Dear Cell Biology community,

As the 2020 academic year begins in earnest, I find myself assessing where we are as a department and a community, and where we hope to go in the future. The previous eight months have been unlike any period in history that I can remember. A very robust research enterprise at HMS came to an abrupt halt mid-March with lab shut-downs due to the COVID-19 pandemic. This was immediately followed by a period of heightened uncertainty, anxiety, and acknowledgement of the widespread social inequities and injustices that exist in our country. We re-entered our laboratories in early June and began to re-activate our research enterprise under a new normal, much to everyone’s relief. At the same time, we remained very aware of the significant work needed to address the many challenges that we face as scientists and citizens. An important consequence of the pandemic is that many of us were able to think deeply about a broad range of issues, and from this period of reflection, I feel confident that we as a community will rise to meet the challenges ahead.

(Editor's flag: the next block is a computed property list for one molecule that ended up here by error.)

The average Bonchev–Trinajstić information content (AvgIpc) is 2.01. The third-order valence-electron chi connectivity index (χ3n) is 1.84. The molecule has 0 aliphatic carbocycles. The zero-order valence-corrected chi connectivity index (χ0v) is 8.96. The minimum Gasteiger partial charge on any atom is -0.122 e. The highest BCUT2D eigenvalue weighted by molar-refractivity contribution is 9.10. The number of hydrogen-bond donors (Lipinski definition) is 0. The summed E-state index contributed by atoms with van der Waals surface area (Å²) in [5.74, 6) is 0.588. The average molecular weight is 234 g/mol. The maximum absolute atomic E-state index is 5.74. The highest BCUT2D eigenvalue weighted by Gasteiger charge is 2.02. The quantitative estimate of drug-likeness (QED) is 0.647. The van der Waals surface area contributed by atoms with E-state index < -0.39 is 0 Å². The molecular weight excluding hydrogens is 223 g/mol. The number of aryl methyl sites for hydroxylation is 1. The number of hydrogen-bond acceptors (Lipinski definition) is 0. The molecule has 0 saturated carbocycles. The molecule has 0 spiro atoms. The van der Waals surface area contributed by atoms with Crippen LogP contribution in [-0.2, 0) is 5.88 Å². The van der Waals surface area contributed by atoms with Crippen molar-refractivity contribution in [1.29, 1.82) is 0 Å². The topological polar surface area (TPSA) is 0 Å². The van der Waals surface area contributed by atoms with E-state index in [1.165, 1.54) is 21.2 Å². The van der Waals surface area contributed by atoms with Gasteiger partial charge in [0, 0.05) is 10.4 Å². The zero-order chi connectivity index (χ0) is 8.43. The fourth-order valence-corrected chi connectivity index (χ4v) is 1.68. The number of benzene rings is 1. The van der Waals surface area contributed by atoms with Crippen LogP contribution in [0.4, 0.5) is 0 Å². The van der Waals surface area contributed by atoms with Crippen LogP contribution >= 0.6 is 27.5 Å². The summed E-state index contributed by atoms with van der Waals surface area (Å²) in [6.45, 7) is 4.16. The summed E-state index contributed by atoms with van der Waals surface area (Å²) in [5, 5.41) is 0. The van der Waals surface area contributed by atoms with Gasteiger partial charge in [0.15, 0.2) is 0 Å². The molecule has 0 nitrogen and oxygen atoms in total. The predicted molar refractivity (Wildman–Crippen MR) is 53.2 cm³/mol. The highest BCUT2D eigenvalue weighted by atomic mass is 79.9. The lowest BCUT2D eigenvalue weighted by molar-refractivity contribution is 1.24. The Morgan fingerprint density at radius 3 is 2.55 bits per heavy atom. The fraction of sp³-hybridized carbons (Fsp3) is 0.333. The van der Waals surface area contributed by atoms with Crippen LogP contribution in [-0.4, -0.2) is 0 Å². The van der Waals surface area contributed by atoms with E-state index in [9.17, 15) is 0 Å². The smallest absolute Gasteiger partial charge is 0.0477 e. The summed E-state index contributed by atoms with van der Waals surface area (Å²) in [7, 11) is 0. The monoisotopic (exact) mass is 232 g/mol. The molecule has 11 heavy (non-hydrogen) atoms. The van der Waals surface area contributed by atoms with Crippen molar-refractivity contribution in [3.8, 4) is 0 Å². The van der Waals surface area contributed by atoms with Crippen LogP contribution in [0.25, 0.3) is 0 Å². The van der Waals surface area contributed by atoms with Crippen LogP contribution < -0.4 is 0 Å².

As described in Our Mission, our research seeks to unravel the mysteries of cellular machines and organismal physiology, break down barriers to mechanistic understanding, and create an inclusive environment of learning, scholarship, and collaboration. It has been a sobering experience to witness how our sense of community has been challenged by social distancing and mask wearing, which allow us to conduct our research safely but hamper our ability to have spontaneous discussions in a hallway or brainstorming sessions over coffee. We miss our in-person, community-building events, such as our annual retreat to Cape Cod and convivial Friday happy hours, which help create social and scientific relationships. Nevertheless, we have pushed onward, adapting to Zoom as best as we can. While Zoom cannot fully replace what we have lost, it has allowed us to achieve some semblance of research normality. We have a full slate of excellent seminar speakers invited from around the country and world. And our graduate students and postdoctoral fellows continue to showcase their research in short-format Pizza Talks (but it’s now make-your-own pizza).